At the September 17, 2012 Board of Supervisors meeting, I read a personal statement (click here for Community Matters post and links to BOS meeting and statement) which addressed DiBuonaventuro’s letter and subsequent email and joint phone call from the township manager and police chief on this topic.

When the framers of our Constitution insisted on Freedom of Speech rights, one of their aims was so that all Americans – no matter their social class or position in our society – could vigorously examine and criticize our government. These rights have throughout our history nurtured our democracy and made us a beacon to the whole world. However, as history has played out, the battle for these rights has proven at times to be hard-won rights that we have to continually fight for and renew.  First Amendment rights are a cornerstone to this nation’s government and citizens have a right to discuss issues that are of importance.  The freedom is speech is in place for all of us – including the citizens of Tredyffrin Township.  Further, freedom of speech includes ‘me’ as a citizen and Community Matters.

In 1996, Pennsylvania federal judge Stewart Dalzell, wrote his opinion in the ACLU v. Reno, the Internet – Freedom of Speech case, “As the most participatory form of mass speech yet developed, the Internet deserves the highest protection from government intrusion. It also deserves a great deal of attention from civil liberties activists who are concerned about free speech, privacy, and universal access – because the larger the scale of a new medium, the greater the temptation to restrict it.”  As background, Dalzell, a 1969 graduate of Penn Law School, was recommended by Pennsylvania Senators Heinz and Spector and nominated by President George Bush to fill a judicial vacancy on the federal bench in the Eastern District of Pennsylvania in 1990. He was confirmed by the Senate in 1991.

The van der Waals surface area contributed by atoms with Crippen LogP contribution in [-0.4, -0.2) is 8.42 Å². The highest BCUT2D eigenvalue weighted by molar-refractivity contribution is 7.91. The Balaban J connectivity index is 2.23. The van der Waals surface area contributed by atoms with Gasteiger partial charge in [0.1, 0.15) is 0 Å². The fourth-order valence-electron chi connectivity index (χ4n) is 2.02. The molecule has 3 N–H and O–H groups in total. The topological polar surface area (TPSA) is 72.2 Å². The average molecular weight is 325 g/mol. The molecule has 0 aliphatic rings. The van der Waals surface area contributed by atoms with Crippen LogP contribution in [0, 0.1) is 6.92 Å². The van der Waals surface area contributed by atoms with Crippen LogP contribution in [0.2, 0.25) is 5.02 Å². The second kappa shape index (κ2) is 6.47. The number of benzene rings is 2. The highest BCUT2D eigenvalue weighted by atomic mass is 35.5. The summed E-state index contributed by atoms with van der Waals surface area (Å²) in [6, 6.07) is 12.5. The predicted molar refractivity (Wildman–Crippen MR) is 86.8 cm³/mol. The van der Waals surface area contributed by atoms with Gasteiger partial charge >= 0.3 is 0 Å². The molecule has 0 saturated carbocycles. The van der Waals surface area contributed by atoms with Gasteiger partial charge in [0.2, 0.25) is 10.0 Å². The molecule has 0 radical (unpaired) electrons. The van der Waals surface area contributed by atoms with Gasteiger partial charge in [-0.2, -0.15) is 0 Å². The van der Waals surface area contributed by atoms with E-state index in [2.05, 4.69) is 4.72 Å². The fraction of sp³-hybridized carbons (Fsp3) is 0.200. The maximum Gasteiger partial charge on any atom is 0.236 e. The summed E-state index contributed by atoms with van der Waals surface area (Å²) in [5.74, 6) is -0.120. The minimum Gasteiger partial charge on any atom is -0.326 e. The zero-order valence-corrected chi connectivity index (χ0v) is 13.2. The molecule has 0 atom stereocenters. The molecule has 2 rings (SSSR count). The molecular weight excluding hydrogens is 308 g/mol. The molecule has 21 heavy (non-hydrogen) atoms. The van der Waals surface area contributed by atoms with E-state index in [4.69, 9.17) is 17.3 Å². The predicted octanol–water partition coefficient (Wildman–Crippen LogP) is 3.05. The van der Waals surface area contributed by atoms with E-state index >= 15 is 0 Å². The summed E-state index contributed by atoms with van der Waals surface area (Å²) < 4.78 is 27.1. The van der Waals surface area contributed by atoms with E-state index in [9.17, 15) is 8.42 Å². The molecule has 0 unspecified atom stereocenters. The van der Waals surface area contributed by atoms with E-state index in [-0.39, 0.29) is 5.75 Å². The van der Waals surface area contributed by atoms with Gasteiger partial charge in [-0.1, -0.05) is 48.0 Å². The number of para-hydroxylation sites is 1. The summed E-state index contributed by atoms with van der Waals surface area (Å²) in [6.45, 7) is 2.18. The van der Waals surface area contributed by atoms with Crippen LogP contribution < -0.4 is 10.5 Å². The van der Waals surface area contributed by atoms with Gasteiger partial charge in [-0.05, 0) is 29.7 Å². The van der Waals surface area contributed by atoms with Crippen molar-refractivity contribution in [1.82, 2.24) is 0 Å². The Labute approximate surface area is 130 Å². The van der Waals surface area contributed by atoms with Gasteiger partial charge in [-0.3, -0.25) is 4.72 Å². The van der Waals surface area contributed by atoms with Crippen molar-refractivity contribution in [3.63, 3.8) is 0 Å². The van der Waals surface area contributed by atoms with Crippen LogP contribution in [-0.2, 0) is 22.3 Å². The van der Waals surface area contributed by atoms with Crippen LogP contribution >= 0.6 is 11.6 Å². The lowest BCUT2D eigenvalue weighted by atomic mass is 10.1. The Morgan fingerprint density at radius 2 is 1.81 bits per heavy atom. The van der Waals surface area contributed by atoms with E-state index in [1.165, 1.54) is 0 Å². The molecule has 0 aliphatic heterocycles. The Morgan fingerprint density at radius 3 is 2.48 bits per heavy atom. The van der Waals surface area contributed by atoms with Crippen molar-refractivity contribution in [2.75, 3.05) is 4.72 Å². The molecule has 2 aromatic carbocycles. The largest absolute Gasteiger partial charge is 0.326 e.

The last couple of months since DiBuonaventuro’s September 5 letter appeared on the township website have given me time to reflect.  Because all township supervisors, the former township manager and township solicitor supported DiBuonaventuro’s letter and use of the government letterhead and resources, I knew that I needed to take a stand for First Amendment rights in Tredyffrin Township.  If an elected official is permitted to use the public website whenever they disagree with a news story, what’s next for the citizens of Tredyffrin Township? Where will it stop?  What recourse do citizens have — we are not permitted the use of the township website to defend ourselves.  The end result … a chilling effect intended to silence all those who disagree.